This section is about any other work-related expenses you incurred as an employee and have not already claimed anywhere else on your tax return.
Remember, to claim a work-related deduction:
- you must have spent the money yourself and weren't reimbursed
- it must be directly related to earning your income
- you must have a record to prove it.
If your total claim for work-related expenses is more than $300, you must have written evidence to prove your claims.
You can claim
Other work-related expenses include:
- union fees and subscriptions to trade, business or professional associations
- overtime meal expenses, provided that
- you received a genuine overtime meal allowance from your employer that was paid under an industrial law, award or agreement
- you purchased and consumed a meal during your overtime
- you have included the amount of the meal allowance as income at Salary, wages, allowances, tips, bonuses etc in the Income statements and payment summaries section and
- if your claim was more than $30.60 per meal, you have written evidence such as receipts, that shows the cost of the meals.
(An amount for overtime meals that has been included as part of your normal salary and wages – for example, under a workplace agreement – is not an overtime meal allowance.)
- professional seminars, courses, conferences and workshops
- reference books, technical journals and trade magazines
- the work-related portion of tools and equipment and professional libraries; you may be able to claim an immediate deduction for an item that cost $300 or less; otherwise, you claim a deduction for the decline in value of an item over its effective life; for more information, see Guide to depreciating assets
- the work-related portion of items that protect you from the risk of injury or illness posed by your work or your work environment, such as hard hats, safety glasses and sunscreens (but not protective clothing and footwear, which you claim at Work-related uniform, occupation specific or protective clothing in the Deductions section.)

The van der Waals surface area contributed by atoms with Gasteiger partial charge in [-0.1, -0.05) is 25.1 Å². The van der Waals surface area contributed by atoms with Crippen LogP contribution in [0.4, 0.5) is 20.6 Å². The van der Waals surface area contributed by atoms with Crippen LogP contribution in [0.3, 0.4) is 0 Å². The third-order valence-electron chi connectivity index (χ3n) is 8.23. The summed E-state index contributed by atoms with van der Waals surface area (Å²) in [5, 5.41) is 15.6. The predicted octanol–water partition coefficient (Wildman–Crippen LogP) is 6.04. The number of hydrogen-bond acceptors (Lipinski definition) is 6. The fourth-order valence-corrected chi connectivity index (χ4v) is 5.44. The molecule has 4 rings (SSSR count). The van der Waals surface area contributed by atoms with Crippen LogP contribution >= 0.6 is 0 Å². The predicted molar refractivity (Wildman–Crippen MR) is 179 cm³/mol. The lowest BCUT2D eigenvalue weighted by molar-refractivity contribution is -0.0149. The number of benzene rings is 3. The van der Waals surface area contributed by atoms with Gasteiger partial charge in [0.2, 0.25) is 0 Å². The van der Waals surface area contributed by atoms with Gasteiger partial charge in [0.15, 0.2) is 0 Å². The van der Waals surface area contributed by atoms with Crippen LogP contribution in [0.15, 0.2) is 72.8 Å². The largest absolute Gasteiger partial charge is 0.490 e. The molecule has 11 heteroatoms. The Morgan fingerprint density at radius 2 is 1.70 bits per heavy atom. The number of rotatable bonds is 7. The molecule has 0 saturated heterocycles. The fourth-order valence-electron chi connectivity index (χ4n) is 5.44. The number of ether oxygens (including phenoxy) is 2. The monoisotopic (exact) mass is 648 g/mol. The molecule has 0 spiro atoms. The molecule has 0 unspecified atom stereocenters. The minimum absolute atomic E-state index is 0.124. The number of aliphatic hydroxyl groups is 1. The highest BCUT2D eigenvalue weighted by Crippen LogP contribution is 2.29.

- the work-related portion of the following costs
- interest on money borrowed to buy a computer
- repair costs for the computer
- the decline in value of the computer (you may need to make a balancing adjustment if you no longer own or use the computer and you previously claimed a deduction for its decline in value; for more information, see Guide to depreciating assets)
- internet access charges
- phone calls
- phone rental if you can show you were on call or were regularly required to phone your employer or clients while away from your workplace
- the decline in value of your home office furniture and fittings
- home office heating, cooling, lighting and cleaning costs.
For your home office expenses, you can either:
- keep a diary of the details of your actual costs and your work-related use of the office
- use a fixed rate of 52 cents per hour for heating, cooling, lighting and the decline in value of furniture in your home office.
To work out your claim, you can use the Home office expenses calculatorThis link opens in a new window.
- Deductions you can claim
- Taxation Ruling TR 93/30 Income tax: deductions for home office expenses
- Taxation Ruling TR 2003/16 Income tax: deductibility of protective items
- Taxation Ruling TR 2004/6 Income tax: substantiation exception for reasonable travel and overtime meal allowance expenses
- Law Administration Practice Statement PS LA 2001/6 Home office and electronic device expenses
- Law Administration Practice Statement PS LA 2005/7 Substantiating an individual's work- related expenses.
You cannot claim
You cannot claim a deduction for:
- the cost of entertainment, fines and penalties
- private expenses, such as child care expenses and fees paid to social clubs